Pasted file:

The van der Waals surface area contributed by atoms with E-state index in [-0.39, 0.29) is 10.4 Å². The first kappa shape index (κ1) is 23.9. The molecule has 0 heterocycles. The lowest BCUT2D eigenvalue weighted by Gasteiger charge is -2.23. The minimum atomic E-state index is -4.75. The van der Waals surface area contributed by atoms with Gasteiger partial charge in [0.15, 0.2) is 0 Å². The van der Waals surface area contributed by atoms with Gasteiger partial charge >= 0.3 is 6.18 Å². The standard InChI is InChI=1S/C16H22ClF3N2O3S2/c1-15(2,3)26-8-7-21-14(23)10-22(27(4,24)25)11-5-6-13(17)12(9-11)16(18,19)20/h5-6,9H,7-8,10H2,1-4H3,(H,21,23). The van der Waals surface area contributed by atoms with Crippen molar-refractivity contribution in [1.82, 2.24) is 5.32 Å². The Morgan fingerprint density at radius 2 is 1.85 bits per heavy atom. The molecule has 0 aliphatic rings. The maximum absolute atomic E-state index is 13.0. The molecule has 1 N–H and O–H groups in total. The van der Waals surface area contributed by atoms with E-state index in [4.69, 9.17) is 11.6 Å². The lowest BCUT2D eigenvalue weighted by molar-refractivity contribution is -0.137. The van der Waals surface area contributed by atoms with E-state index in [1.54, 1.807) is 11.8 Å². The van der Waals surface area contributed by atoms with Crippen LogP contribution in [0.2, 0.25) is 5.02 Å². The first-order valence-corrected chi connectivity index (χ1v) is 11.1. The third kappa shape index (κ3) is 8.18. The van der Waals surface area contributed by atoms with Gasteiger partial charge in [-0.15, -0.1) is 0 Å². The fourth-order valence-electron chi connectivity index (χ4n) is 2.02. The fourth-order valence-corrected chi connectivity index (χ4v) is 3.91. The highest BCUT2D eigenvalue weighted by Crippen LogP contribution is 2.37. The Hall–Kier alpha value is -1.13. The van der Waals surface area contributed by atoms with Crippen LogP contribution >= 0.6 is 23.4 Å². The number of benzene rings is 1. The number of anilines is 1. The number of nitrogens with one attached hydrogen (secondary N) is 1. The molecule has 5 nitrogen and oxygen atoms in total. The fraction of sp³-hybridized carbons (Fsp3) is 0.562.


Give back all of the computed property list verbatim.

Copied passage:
The van der Waals surface area contributed by atoms with E-state index in [-0.39, 0.29) is 10.4 Å². The first kappa shape index (κ1) is 23.9. The molecule has 0 heterocycles. The lowest BCUT2D eigenvalue weighted by Gasteiger charge is -2.23. The minimum atomic E-state index is -4.75. The van der Waals surface area contributed by atoms with Gasteiger partial charge in [0.15, 0.2) is 0 Å². The van der Waals surface area contributed by atoms with Gasteiger partial charge >= 0.3 is 6.18 Å². The standard InChI is InChI=1S/C16H22ClF3N2O3S2/c1-15(2,3)26-8-7-21-14(23)10-22(27(4,24)25)11-5-6-13(17)12(9-11)16(18,19)20/h5-6,9H,7-8,10H2,1-4H3,(H,21,23). The van der Waals surface area contributed by atoms with Crippen molar-refractivity contribution in [1.82, 2.24) is 5.32 Å². The Morgan fingerprint density at radius 2 is 1.85 bits per heavy atom. The molecule has 0 aliphatic rings. The maximum absolute atomic E-state index is 13.0. The molecule has 1 N–H and O–H groups in total. The van der Waals surface area contributed by atoms with E-state index in [4.69, 9.17) is 11.6 Å². The lowest BCUT2D eigenvalue weighted by molar-refractivity contribution is -0.137. The van der Waals surface area contributed by atoms with E-state index in [1.54, 1.807) is 11.8 Å². The van der Waals surface area contributed by atoms with Crippen LogP contribution in [0.2, 0.25) is 5.02 Å². The first-order valence-corrected chi connectivity index (χ1v) is 11.1. The third kappa shape index (κ3) is 8.18. The van der Waals surface area contributed by atoms with Gasteiger partial charge in [-0.15, -0.1) is 0 Å². The fourth-order valence-electron chi connectivity index (χ4n) is 2.02. The fourth-order valence-corrected chi connectivity index (χ4v) is 3.91. The highest BCUT2D eigenvalue weighted by Crippen LogP contribution is 2.37. The Hall–Kier alpha value is -1.13. The van der Waals surface area contributed by atoms with Crippen LogP contribution >= 0.6 is 23.4 Å². The number of benzene rings is 1. The number of anilines is 1. The number of nitrogens with one attached hydrogen (secondary N) is 1. The molecule has 5 nitrogen and oxygen atoms in total. The fraction of sp³-hybridized carbons (Fsp3) is 0.562.